Latest Pygoscelis Stories
LSU studied penguin eating habits and found that Chinstrap penguins need to change their diet to beat climate change.
The near-threatened Adélie penguin population has started to recover, as scientists conducting the first-ever global census of the creatures claim that the number of breeding pairs is over 50 percent higher than previously believed.
The penguin population from the last ice age to about 1,000 years ago has been on an up and down trend. However, due to a warming climate and retracting ice, certain penguin populations have steadily declined.
While some may be lamenting the impending forces of climate change, Adélie penguins could actually benefit from rising global temperatures.
A team set out with a five-year NSF grant to conduct research on how penguin populations cope with climate change, and on how individual birds cope. During the expedition, they wanted to know why some penguins succeed in coping with climate change, while others do not.
New research shows that the breeding population of chinstrap penguins has significantly declined as temperatures have increased on the Antarctic Peninsula.
Young penguins in the Antarctic may be dying for lack of food, as melting sea ice reduces the numbers of small fish they consume as their primary food source.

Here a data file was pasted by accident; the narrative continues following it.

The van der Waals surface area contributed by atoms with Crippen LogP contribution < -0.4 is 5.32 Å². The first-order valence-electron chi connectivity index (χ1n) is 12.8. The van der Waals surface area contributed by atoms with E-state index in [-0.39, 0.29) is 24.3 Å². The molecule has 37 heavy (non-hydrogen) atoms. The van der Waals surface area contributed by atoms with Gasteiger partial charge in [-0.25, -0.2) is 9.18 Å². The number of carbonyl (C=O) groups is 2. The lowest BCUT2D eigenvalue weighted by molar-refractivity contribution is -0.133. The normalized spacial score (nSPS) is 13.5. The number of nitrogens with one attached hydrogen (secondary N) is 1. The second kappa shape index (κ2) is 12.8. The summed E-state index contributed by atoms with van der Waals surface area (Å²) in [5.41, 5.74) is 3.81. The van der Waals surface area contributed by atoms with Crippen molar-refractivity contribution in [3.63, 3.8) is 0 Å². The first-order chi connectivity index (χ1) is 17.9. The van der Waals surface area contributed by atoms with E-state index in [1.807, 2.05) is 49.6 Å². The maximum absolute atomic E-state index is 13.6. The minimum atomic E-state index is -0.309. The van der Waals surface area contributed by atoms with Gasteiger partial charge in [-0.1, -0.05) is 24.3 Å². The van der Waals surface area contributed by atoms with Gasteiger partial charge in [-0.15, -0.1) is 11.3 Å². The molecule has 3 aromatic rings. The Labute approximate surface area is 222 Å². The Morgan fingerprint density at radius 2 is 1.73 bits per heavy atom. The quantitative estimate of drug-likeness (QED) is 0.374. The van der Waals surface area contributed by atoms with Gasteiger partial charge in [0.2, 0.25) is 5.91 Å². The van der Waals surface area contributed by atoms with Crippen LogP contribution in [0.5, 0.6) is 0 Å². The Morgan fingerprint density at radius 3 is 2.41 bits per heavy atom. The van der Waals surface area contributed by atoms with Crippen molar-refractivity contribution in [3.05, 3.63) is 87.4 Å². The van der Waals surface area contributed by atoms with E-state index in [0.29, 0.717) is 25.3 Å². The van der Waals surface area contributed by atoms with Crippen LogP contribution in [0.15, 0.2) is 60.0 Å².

Will Adelie Penguins, attempting to cope with climate change, go extinct because they canâ€™t find food in the darkness of the Antarctic winter?
The Chinstrap Penguin (Pygoscelis antarctica) is a species of penguin which can be found in the South Sandwich Islands, Antarctica, the South Orkneys, South Shetland, South Georgia, Bouvet Island, Balleny and Peter I Island. The name derives from the thin black band under their heads. This band makes it appear as if they are wearing black helmets, making them one of the most easily identified types of penguin. Other names given this penguin are "Ringed Penguins", "Bearded Penguins", and...
The Adelie penguin (Pygoscelis adeliae) is, along with the Emperor Penguin, one of the only two types of penguin living on the mainland of Antarctica. It is named after French explorer Dumont d'Urville's wife, Adelie. They form large colonies on the coasts of the mainland as well as on some nearby islands. There is one colony on Ross Island that consists of approximately half a million Adelie Penguins. This species is common along the entire Antarctic coast. This rather small penguin...
The Gentoo Penguin (Pygoscelis papua) is easily identifiable by the wide white stripe extending like a bonnet across the top of its head. Chicks have grey backs with white fronts. Adult Gentoos reach a height of 75 to 90 cm. They are considered to be the fastest underwater swimming penguins and can reach speeds of up to 36 km/h. Two sub-species of this penguin are recognized Pygoscelis papua papua and the smaller Pygoscelis papua ellsworthii. Males have a maximum weight of about 8...
Penguins (order Sphenisciformes, family Spheniscidae) are flightless birds found in the southern hemisphere. Species and habitats There are 17 to 18 species known worldwide, depending on whether the two Eudyptula species are counted as distinct. Even though all penguin species are native to the southern hemisphere, they are not found only in cold climates, such as Antarctica. In fact, only a few species of penguin actually live so far south. There are three species that live in the...
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